The Nationality and Borders Bill received royal assent on Thursday 28 April 2022, and passed into British law becoming a UK Public General Act (“The Act”). The Act has changed the UK’s stance on nationality, immigration and asylum and has garnered attention on an international scale for its rigorous approach towards asylum seekers. The Act was introduced with the intention of ‘breaking the business model of people smuggling networks and protecting the lives of those they endanger’, and its passing has intensified the Governments push towards disincentivizing asylum seeking in the UK.
The Government’s most recent implementation of this Act will see asylum seekers classed as ‘unauthorised migrants’ to be deported to Rwanda. The Home Office has issued formal removal directions and Home Secretary Priti Patel has announced that the first deportation flight is scheduled to leave on the 14th of June 2022. This announcement comes in the wake of an £120 million Migration and Economic Development Partnership made with the Rwandan Government to outsource asylum processing offshore. The new migration and economic partnership means that “anyone arriving in the U.K. illegally as well as those who have arrived illegally since January 1 may now be relocated to Rwanda” [Boris Johnson].
Prime Minister Boris Johnson reiterated the Government’s stance that such practice will “disrupt the business model of the gangs because it means economic migrants taking advantage of the asylum system will not stay in the U.K” [Kent, 14 April 2022]. These deterrent tactics are at the core of the Act and form part of the overall directive of creating a two-tier refugee classification system based on how asylum seekers arrive in the UK. Section 12 ‘Differential treatment of refugees’, creates a secondary class of refugees who are privy to lesser rights to asylum than those who arrive directly from a ‘territory where their life or freedom was threatened’ and present themselves to the authorities without delay. Whilst Section 19 ‘Removal of asylum seeker to safe country’, enforces amendments into the Nationality, Immigration and Asylum Act 2002 which enable the Government to remove asylum seekers to a safe third country whilst their claim for asylum is pending.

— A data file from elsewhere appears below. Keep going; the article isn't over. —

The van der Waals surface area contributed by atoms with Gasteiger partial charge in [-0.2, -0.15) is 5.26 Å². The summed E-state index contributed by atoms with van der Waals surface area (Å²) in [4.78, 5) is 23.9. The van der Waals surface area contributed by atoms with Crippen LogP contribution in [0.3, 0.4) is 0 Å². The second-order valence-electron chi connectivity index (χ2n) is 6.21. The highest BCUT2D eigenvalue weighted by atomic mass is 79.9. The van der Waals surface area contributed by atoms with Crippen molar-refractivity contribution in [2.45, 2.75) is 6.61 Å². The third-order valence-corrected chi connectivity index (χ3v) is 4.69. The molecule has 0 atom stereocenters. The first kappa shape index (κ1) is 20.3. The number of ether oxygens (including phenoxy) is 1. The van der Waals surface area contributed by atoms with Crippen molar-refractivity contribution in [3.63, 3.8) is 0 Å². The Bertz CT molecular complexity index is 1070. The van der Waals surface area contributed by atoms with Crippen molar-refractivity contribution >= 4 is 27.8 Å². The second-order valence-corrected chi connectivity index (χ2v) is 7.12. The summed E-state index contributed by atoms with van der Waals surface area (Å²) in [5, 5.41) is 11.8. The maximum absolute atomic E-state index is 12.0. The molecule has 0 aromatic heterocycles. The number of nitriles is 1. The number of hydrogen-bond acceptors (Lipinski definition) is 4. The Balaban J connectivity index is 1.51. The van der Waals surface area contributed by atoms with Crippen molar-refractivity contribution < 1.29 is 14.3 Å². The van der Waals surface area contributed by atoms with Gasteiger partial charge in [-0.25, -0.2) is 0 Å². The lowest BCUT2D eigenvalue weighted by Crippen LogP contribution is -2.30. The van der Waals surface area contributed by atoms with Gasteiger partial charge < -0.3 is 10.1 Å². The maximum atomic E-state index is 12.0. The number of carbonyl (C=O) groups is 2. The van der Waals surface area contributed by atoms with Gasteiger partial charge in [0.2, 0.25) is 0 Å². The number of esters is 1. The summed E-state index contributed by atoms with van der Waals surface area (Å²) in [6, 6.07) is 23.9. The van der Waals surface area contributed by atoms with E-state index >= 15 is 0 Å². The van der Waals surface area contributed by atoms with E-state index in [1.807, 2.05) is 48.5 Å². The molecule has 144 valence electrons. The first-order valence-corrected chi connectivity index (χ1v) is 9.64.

Both Sections form as part of the framework of the Government to discourage asylum seekers to find sanctuary in the UK. This move away from establishing a safe ground for refugees is a departure from the essence of the 1951 Refugee Convention and its 1967 Protocol (“Refugee Convention”), which imbues a sense of shared responsibility amongst member states to offer protection to those seeking refuge. The move to differentiate refugees into separate classes has been criticised heavily by United Nations High Commissioner for Refugees Filippo Grandi, who shared his disappointment that the UK “would choose a course of action aimed at deterring the seeking of asylum by relegating most refugees to a new, lesser status with few rights and a constant threat of removal” [27.04.2022].